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Puberty is a long road for boys

Sunday, August 17, 2003 | 12:00 a.m. CDT; updated 8:15 p.m. CDT, Wednesday, June 25, 2008

They say that boys are three years behind girls in the maturity bracket, but I think it’s more like 10. Girls start preparing themselves for puberty just months after they’re potty trained.

My granddaughters were smearing lipstick somewhere near their lips before they could brush their teeth. And they’d clomp around my bedroom in my old high heels before they could ride their bikes without training wheels.

Boys, on the other hand, mature like slugs move — verrrrrry slowly. The only way you can gage their age is by counting missing baby teeth. It’s not until the first pit hair appears that you realize that IT’S about to begin. Puberty.

Unlike the females who race to the bathroom to find a razor to remove the unwelcome hair, boys prize their underarm treasure. I remember when one of my sons discovered his first pit hair. He came running into the kitchen with his arm in the air pointing to the tiny fragile thread. Hours later, he discovered its twin under his other arm. For the next several days, I couldn’t get him to wear a shirt — he preferred strutting around the house with both hands behind his head, showing anyone who cared to look the matching virgin hairs sprouting from his armpits.

Early this summer I watched with awe as my oldest grandson performed the very same puberty ritual. And for us in the know, this is the starting bell; it signals that my grandson is going to test his parents’ patience and sanity for the next five years.

The physical changes that take place are astonishing. My short chubby little grandson has lost all of his baby fat and has shot up in height. When my boys were going through these growing spurts, I had a devil of a time keeping them in jeans that didn’t look like capris. Today boys don’t have that problem. They just keep pushing the pants down so that more and more of their underwear shows.

Two weeks ago my grandson came over and showed me yet another sign that he was entering the awkward age. Scattered around his forehead were bright red bumps — what we called pimples in the ice age are now called zits. I watched as he kept pulling his bangs down wishing them to grow long enough to cover them. I didn’t have the heart to tell him that this is just the beginning of the battle. These dastardly bumps will disappear and then reappear in prominent places on his face throughout high school — usually the night before a big date and ALWAYS on the day of school pictures. And unlike girls who attack the blemishes with gusto, squeezing the very life out of them, boys at this age become real pansies. They ignore them until they become small boils about to erupt at any minute.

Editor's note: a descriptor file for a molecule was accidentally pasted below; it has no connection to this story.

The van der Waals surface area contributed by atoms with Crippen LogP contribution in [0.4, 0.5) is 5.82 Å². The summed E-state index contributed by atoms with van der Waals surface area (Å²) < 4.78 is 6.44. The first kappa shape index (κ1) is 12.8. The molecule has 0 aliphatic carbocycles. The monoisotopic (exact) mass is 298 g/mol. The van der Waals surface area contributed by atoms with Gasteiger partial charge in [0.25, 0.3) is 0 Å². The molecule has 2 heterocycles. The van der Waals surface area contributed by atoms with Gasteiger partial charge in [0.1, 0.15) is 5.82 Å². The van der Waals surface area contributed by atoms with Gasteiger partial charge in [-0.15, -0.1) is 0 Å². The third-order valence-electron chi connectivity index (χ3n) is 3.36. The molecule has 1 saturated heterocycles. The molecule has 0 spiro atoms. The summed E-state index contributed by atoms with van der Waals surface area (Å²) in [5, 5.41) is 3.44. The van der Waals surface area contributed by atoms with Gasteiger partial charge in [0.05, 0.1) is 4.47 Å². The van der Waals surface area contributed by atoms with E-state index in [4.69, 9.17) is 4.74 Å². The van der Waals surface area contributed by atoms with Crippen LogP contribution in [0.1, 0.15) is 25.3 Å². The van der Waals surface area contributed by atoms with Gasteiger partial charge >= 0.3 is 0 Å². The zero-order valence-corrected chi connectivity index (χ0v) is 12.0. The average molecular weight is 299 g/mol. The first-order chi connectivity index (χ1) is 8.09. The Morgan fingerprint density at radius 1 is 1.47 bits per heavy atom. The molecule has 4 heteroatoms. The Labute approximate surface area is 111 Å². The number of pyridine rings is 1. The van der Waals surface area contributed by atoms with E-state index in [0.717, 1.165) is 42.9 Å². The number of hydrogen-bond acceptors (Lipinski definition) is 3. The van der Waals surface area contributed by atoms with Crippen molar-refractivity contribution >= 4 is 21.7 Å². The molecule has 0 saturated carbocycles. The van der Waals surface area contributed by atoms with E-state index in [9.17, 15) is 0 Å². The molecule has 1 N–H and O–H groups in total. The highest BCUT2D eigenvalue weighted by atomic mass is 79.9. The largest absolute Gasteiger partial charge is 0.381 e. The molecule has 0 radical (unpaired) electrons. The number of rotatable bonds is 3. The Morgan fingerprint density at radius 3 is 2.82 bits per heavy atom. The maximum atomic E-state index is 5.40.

If all this were not enough, my grandson’s voice is beginning to change. There was a time when both my grandson and granddaughter had the same high-pitched voice, so it was a tossup to figure out to whom I was speaking when I called their house. I guessed wrong several times before I started engaging the child in conversation. Now his voice wavers from high to low (and sometimes both sounds come out together). WARNING: Do not laugh! I learned my lesson the hard way when my oldest son’s voice started to change. He was so mortified that he stopped talking for a week and wrote out responses on a note pad.

Thank goodness he hasn’t progressed to the most disturbing and often destructive part of puberty — the Other Woman. Right now, my grandson and I have a pretty good relationship. I know that one grunt is yes and two means no. But once SHE steps into his life my time with him will be severely limited.

I remember that phase started with a phone call.

“Hello is Dave there?” The smug sexy voice is unnerving.

“His name is David, and he’s studying right now,” I lie.

“Well tell him that Amber called.” (Isn’t that some sort of stone?)

When my son showed up I told him about the call confident that he’d just shrug his shoulders and go to the kitchen to eat a small cow. Instead he raced to the phone, snatched it from its cradle and dashed to his room where he holed up for the next half hour. As I pressed my ear to the door, all I could hear was mumbling and giggling. My nearly 200-pound son was actually giggling. It’s enough to make a mother sick.

I’ve tried to caution my daughter about what lies ahead, but she just laughed and said “Oh it will be years before he is interested in girls.”

I tried to hide my smirk. She’s been warned. And she gets to take it from here.

If you have a comment or want more advice (I’ve got stories that I can’t print), please e-mail me at jdh@socket.net


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